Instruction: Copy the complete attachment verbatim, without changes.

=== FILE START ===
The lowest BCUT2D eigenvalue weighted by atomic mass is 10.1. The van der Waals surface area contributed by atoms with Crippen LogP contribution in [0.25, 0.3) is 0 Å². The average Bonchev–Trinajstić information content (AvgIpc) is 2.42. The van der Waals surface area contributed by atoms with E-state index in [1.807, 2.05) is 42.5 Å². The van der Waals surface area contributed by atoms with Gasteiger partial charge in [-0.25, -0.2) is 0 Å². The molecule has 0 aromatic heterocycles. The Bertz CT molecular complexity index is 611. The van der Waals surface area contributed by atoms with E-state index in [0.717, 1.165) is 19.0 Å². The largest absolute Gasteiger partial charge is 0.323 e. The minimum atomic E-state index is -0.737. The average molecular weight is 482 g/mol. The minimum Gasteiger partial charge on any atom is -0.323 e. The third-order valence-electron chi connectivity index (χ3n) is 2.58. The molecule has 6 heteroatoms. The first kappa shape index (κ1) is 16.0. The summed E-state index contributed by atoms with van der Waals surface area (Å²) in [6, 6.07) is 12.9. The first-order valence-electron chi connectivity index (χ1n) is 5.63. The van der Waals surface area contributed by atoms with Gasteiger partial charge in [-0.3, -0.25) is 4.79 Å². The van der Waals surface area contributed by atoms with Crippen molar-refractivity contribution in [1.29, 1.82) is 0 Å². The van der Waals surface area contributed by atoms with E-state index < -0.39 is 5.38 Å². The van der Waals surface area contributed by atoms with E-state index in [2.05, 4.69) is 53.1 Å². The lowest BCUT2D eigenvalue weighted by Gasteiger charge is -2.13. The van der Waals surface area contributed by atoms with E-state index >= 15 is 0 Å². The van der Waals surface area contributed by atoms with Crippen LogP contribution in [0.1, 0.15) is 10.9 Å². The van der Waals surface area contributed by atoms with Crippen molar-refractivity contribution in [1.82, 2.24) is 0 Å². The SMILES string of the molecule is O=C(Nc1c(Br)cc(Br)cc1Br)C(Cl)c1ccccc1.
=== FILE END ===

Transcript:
The lowest BCUT2D eigenvalue weighted by atomic mass is 10.1. The van der Waals surface area contributed by atoms with Crippen LogP contribution in [0.25, 0.3) is 0 Å². The average Bonchev–Trinajstić information content (AvgIpc) is 2.42. The van der Waals surface area contributed by atoms with E-state index in [1.807, 2.05) is 42.5 Å². The van der Waals surface area contributed by atoms with Gasteiger partial charge in [-0.25, -0.2) is 0 Å². The molecule has 0 aromatic heterocycles. The Bertz CT molecular complexity index is 611. The van der Waals surface area contributed by atoms with E-state index in [0.717, 1.165) is 19.0 Å². The largest absolute Gasteiger partial charge is 0.323 e. The minimum atomic E-state index is -0.737. The average molecular weight is 482 g/mol. The minimum Gasteiger partial charge on any atom is -0.323 e. The third-order valence-electron chi connectivity index (χ3n) is 2.58. The molecule has 6 heteroatoms. The first kappa shape index (κ1) is 16.0. The summed E-state index contributed by atoms with van der Waals surface area (Å²) in [6, 6.07) is 12.9. The first-order valence-electron chi connectivity index (χ1n) is 5.63. The van der Waals surface area contributed by atoms with Gasteiger partial charge in [-0.3, -0.25) is 4.79 Å². The van der Waals surface area contributed by atoms with Crippen molar-refractivity contribution in [1.29, 1.82) is 0 Å². The van der Waals surface area contributed by atoms with E-state index < -0.39 is 5.38 Å². The van der Waals surface area contributed by atoms with E-state index in [2.05, 4.69) is 53.1 Å². The lowest BCUT2D eigenvalue weighted by Gasteiger charge is -2.13. The van der Waals surface area contributed by atoms with E-state index >= 15 is 0 Å². The van der Waals surface area contributed by atoms with Crippen LogP contribution in [0.1, 0.15) is 10.9 Å². The van der Waals surface area contributed by atoms with Crippen molar-refractivity contribution in [1.82, 2.24) is 0 Å². The SMILES string of the molecule is O=C(Nc1c(Br)cc(Br)cc1Br)C(Cl)c1ccccc1.